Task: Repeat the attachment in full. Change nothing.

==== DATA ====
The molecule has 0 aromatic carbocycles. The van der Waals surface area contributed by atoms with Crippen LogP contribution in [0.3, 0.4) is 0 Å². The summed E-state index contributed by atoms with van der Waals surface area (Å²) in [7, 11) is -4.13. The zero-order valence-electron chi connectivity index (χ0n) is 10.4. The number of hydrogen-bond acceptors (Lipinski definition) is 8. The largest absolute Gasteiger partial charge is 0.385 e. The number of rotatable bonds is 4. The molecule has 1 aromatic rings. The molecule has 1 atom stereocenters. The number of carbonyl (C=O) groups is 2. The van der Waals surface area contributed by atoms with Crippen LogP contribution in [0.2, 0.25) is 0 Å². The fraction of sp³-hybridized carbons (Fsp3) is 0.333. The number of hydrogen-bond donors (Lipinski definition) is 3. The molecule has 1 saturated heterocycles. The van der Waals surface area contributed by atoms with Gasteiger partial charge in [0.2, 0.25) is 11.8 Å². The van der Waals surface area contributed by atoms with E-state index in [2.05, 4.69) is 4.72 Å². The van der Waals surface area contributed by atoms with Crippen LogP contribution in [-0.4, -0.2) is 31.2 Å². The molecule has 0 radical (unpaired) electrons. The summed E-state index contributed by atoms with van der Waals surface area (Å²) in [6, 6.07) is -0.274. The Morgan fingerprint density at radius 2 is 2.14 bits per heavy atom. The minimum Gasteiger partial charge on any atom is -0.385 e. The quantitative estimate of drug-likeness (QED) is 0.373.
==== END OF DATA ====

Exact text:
The molecule has 0 aromatic carbocycles. The van der Waals surface area contributed by atoms with Crippen LogP contribution in [0.3, 0.4) is 0 Å². The summed E-state index contributed by atoms with van der Waals surface area (Å²) in [7, 11) is -4.13. The zero-order valence-electron chi connectivity index (χ0n) is 10.4. The number of hydrogen-bond acceptors (Lipinski definition) is 8. The largest absolute Gasteiger partial charge is 0.385 e. The number of rotatable bonds is 4. The molecule has 1 aromatic rings. The molecule has 1 atom stereocenters. The number of carbonyl (C=O) groups is 2. The van der Waals surface area contributed by atoms with Crippen LogP contribution in [0.2, 0.25) is 0 Å². The fraction of sp³-hybridized carbons (Fsp3) is 0.333. The number of hydrogen-bond donors (Lipinski definition) is 3. The molecule has 1 saturated heterocycles. The van der Waals surface area contributed by atoms with Gasteiger partial charge in [0.2, 0.25) is 11.8 Å². The van der Waals surface area contributed by atoms with E-state index in [2.05, 4.69) is 4.72 Å². The van der Waals surface area contributed by atoms with Crippen LogP contribution in [-0.4, -0.2) is 31.2 Å². The molecule has 0 radical (unpaired) electrons. The summed E-state index contributed by atoms with van der Waals surface area (Å²) in [6, 6.07) is -0.274. The Morgan fingerprint density at radius 2 is 2.14 bits per heavy atom. The minimum Gasteiger partial charge on any atom is -0.385 e. The quantitative estimate of drug-likeness (QED) is 0.373.